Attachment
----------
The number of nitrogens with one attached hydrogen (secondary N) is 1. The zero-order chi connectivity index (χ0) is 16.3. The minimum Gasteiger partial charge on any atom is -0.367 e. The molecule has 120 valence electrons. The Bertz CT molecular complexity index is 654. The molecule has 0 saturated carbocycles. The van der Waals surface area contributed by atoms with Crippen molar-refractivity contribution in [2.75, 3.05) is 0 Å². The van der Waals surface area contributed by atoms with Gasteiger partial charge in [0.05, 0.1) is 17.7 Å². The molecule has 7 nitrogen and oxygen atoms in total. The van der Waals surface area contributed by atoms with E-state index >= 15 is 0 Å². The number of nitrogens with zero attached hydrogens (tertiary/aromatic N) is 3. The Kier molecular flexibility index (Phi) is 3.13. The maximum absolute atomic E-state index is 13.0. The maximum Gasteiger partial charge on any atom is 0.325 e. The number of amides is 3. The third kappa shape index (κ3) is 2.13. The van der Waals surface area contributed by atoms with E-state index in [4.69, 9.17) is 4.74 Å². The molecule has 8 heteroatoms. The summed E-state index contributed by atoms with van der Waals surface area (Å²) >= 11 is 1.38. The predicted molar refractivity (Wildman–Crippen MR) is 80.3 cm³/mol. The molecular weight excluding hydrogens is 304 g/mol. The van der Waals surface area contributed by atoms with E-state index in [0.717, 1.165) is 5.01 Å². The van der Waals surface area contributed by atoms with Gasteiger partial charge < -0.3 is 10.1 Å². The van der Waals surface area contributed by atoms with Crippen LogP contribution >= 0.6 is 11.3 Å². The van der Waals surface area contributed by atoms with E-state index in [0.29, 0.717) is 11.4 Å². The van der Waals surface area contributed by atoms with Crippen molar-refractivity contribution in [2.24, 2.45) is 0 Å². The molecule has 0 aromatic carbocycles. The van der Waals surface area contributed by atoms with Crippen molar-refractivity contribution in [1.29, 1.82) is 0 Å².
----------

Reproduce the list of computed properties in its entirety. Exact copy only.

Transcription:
The number of nitrogens with one attached hydrogen (secondary N) is 1. The zero-order chi connectivity index (χ0) is 16.3. The minimum Gasteiger partial charge on any atom is -0.367 e. The molecule has 120 valence electrons. The Bertz CT molecular complexity index is 654. The molecule has 0 saturated carbocycles. The van der Waals surface area contributed by atoms with Crippen molar-refractivity contribution in [2.75, 3.05) is 0 Å². The van der Waals surface area contributed by atoms with Gasteiger partial charge in [0.05, 0.1) is 17.7 Å². The molecule has 7 nitrogen and oxygen atoms in total. The van der Waals surface area contributed by atoms with E-state index >= 15 is 0 Å². The number of nitrogens with zero attached hydrogens (tertiary/aromatic N) is 3. The Kier molecular flexibility index (Phi) is 3.13. The maximum absolute atomic E-state index is 13.0. The maximum Gasteiger partial charge on any atom is 0.325 e. The number of amides is 3. The third kappa shape index (κ3) is 2.13. The van der Waals surface area contributed by atoms with E-state index in [4.69, 9.17) is 4.74 Å². The molecule has 8 heteroatoms. The summed E-state index contributed by atoms with van der Waals surface area (Å²) >= 11 is 1.38. The predicted molar refractivity (Wildman–Crippen MR) is 80.3 cm³/mol. The molecular weight excluding hydrogens is 304 g/mol. The van der Waals surface area contributed by atoms with E-state index in [0.717, 1.165) is 5.01 Å². The van der Waals surface area contributed by atoms with Gasteiger partial charge < -0.3 is 10.1 Å². The van der Waals surface area contributed by atoms with Crippen LogP contribution >= 0.6 is 11.3 Å². The van der Waals surface area contributed by atoms with E-state index in [0.29, 0.717) is 11.4 Å². The van der Waals surface area contributed by atoms with Crippen molar-refractivity contribution in [2.24, 2.45) is 0 Å². The molecule has 0 aromatic carbocycles. The van der Waals surface area contributed by atoms with Crippen molar-refractivity contribution in [1.29, 1.82) is 0 Å².